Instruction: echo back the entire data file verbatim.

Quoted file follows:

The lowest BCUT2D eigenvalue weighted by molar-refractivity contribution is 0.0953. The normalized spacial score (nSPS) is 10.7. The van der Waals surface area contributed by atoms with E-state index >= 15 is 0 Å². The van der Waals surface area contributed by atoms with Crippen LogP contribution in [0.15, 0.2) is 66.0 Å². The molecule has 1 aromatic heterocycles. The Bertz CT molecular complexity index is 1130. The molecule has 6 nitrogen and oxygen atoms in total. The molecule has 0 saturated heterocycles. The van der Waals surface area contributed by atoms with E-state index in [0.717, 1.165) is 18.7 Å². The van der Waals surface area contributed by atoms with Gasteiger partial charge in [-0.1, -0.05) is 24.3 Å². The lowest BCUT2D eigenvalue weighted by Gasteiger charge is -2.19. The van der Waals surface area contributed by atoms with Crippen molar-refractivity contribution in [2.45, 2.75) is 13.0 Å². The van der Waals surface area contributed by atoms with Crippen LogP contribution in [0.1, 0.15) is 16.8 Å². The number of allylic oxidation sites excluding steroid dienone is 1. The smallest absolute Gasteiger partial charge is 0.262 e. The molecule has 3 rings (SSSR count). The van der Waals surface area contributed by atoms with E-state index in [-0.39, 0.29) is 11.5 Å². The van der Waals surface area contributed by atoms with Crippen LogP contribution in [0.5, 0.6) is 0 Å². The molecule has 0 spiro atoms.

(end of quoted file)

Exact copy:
The lowest BCUT2D eigenvalue weighted by molar-refractivity contribution is 0.0953. The normalized spacial score (nSPS) is 10.7. The van der Waals surface area contributed by atoms with E-state index >= 15 is 0 Å². The van der Waals surface area contributed by atoms with Crippen LogP contribution in [0.15, 0.2) is 66.0 Å². The molecule has 1 aromatic heterocycles. The Bertz CT molecular complexity index is 1130. The molecule has 6 nitrogen and oxygen atoms in total. The molecule has 0 saturated heterocycles. The van der Waals surface area contributed by atoms with E-state index in [0.717, 1.165) is 18.7 Å². The van der Waals surface area contributed by atoms with Gasteiger partial charge in [-0.1, -0.05) is 24.3 Å². The lowest BCUT2D eigenvalue weighted by Gasteiger charge is -2.19. The van der Waals surface area contributed by atoms with Crippen molar-refractivity contribution in [2.45, 2.75) is 13.0 Å². The van der Waals surface area contributed by atoms with Crippen LogP contribution in [0.1, 0.15) is 16.8 Å². The number of allylic oxidation sites excluding steroid dienone is 1. The smallest absolute Gasteiger partial charge is 0.262 e. The molecule has 3 rings (SSSR count). The van der Waals surface area contributed by atoms with E-state index in [-0.39, 0.29) is 11.5 Å². The van der Waals surface area contributed by atoms with Crippen LogP contribution in [0.5, 0.6) is 0 Å². The molecule has 0 spiro atoms.